Angelicum main entrance, a Palladian motif portico above which are mounted the escutcheons of Pope Pius XI[187] on the left and a Dominican shield bearing one of the Dominican mottos, "laudare, benedicere, praedicare" (to praise, to bless, to preach) on the right

The main entrance of the Angelicum immediately to the right of the Church of Saints Dominic and Sixtus was built into the existing structure in the early 1930s as part of the renovations undertaken to accommodate the Angelicum at its new site. A wide flight of stairs leads to a Palladian motif portico above which are mounted a Dominican shield bearing one of the Order's mottos "laudare, benedicere, praedicare" (to praise, bless, and preach) on the right, and the escutcheons of Pope Pius XI[187] who was reigning when the Pontificium Institutum Internationale Angelicum opened its doors in 1932, on the left. The main entrance of the Angelicum was used in 2010 as a location in the film "Manuale d'amore 3". part of a 4 movie romantic comedy, directed by Giovanni Veronesi and starring Robert De Niro, and Monica Bellucci who were on campus shooting the film, as well as Riccardo Scamarcio, Laura Chiatti, Michele Placido, Carlo Verdone, Valeria Solarino, Daniele Pecci, and Donatella Finocchiaro.[188]

Under the entrance portico are two statues c. 1910 by sculptor Cesare Aureli (1843-1923) of St Albert the Great[189] on the left and St. Thomas Aquinas on the right. The base of the statue of Aquinas bears an inscription attributed to Pope Pius XI, "Sanctus Thomas Doctor angelicus hic tamquam domi suae habitat," (Saint Thomas the Angelic Doctor dwells here as in his own house), a paraphrase of the papal encyclical Studiorum ducem that singles out the Angelicum as the preeminent Thomistic center of learning: "ante omnia Pontificium Collegium Angelicum, ubi Thomam tamquam domi suae habitare dixeris".[190]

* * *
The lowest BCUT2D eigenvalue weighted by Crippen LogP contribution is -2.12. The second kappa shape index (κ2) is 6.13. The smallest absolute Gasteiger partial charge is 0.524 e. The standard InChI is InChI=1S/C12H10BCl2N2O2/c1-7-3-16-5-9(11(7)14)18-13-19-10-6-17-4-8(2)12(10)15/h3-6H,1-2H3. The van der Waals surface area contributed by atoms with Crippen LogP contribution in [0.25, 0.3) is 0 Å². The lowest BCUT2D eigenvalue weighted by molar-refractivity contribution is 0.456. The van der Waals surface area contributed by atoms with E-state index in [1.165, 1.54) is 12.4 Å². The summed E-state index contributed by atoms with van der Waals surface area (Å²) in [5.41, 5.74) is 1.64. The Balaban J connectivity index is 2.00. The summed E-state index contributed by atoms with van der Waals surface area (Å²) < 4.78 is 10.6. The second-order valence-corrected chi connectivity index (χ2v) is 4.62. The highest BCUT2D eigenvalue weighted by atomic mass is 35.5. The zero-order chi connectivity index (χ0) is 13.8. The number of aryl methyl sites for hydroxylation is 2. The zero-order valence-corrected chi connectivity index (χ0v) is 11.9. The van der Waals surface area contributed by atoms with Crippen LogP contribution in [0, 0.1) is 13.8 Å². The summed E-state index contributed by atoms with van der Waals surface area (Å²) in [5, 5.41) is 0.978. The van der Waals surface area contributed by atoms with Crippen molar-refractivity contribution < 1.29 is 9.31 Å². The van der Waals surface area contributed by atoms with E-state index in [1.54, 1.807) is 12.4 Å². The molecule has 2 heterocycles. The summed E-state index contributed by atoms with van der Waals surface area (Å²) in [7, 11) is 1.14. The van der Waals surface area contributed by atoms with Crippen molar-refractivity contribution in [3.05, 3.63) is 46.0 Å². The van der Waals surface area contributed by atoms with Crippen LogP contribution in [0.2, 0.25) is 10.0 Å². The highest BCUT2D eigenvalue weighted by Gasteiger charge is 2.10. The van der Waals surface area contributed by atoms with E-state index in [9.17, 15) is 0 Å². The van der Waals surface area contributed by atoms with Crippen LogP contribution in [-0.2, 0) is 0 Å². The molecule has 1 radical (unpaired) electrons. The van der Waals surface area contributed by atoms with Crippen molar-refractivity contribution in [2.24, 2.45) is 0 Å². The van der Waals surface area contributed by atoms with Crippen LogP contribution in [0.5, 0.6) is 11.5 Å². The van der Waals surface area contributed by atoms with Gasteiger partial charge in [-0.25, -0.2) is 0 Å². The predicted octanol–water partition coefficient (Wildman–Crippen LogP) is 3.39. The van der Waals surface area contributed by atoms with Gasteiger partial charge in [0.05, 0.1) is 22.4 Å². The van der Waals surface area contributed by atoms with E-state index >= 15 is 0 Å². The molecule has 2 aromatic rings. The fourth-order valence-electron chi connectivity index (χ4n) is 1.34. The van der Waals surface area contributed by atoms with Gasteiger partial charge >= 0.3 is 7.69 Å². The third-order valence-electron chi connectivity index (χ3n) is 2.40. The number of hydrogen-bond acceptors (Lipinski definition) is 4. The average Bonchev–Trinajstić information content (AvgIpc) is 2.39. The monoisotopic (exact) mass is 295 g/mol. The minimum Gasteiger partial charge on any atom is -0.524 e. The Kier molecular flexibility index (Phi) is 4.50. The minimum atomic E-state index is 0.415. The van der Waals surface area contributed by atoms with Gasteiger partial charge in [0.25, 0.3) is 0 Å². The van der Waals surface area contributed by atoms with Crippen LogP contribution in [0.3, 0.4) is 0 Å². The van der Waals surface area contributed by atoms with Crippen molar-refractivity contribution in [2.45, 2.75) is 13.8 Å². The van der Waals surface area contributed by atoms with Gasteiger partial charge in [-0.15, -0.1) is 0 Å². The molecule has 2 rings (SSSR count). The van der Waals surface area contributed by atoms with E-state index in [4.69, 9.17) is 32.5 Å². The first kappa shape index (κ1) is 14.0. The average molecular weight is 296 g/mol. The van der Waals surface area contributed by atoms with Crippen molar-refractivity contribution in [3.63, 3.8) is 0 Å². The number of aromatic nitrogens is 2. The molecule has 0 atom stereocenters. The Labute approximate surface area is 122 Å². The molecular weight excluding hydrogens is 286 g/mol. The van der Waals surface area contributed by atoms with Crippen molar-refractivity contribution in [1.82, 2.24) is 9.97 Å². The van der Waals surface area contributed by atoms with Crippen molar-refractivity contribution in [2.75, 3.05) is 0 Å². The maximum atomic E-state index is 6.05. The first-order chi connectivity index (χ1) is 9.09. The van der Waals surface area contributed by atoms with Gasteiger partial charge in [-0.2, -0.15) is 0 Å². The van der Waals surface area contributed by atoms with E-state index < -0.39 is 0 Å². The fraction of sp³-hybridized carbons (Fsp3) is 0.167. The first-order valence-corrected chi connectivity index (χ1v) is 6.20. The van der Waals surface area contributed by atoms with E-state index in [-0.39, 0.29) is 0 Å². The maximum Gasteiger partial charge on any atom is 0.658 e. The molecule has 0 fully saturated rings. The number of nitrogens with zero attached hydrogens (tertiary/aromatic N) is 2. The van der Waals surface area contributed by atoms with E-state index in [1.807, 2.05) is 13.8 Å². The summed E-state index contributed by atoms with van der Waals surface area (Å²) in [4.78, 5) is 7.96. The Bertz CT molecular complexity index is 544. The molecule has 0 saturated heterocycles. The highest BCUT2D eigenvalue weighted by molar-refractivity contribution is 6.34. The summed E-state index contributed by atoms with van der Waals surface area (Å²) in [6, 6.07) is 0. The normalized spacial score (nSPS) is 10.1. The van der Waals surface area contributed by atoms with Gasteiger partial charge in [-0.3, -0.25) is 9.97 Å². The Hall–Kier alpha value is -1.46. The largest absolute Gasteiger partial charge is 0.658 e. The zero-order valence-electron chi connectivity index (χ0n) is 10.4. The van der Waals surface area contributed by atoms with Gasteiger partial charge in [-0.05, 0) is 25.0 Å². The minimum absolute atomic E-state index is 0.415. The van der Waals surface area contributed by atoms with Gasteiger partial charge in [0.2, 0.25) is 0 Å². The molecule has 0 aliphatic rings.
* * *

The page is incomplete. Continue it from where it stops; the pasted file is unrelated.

The Angelicum's statue of Aquinas is Aureli's second version of this work. The first version of 1889[191] looms majestically over the Sala di Consultazione or main reference room of the Vatican Library.[192] At the instigation of the Pontifical Roman Seminary the Vatican version of the statue was commissioned in the name of all seminaries of the world as a gift to Pope Leo XIII in celebration of his episcopal jubilee in 1893.[193] The statue has been described in the following terms:

St. Thomas seated, in his left arm holds the Summa theologica while extending his right arm in the act of protecting Christian science. Thus, he does not sit on the cathedra of a doctor but on the throne of a sovereign protector; he extends his arm to reassure, not to demonstrate. He wears on his head the doctoral birettum of the traditional type which reveals the face and expression of a profoundly educated person.... The immortal book that he clutches, the powerful arm that extends to affirm sacred science and to halt the audacity of error, are truly grand, and in the words of Leo XIII, have equaled the genius of all other great teachers.[194]

On the occasion of the blessing of this statue in 1914 Hyacinthe-Marie Cormier delivered his "Sed Contra: Allocution aux novices étudiants du Collège Angélique pour la bénédiction d'une statue de S. Thomas d'Aquin dans leur oratoire."[195]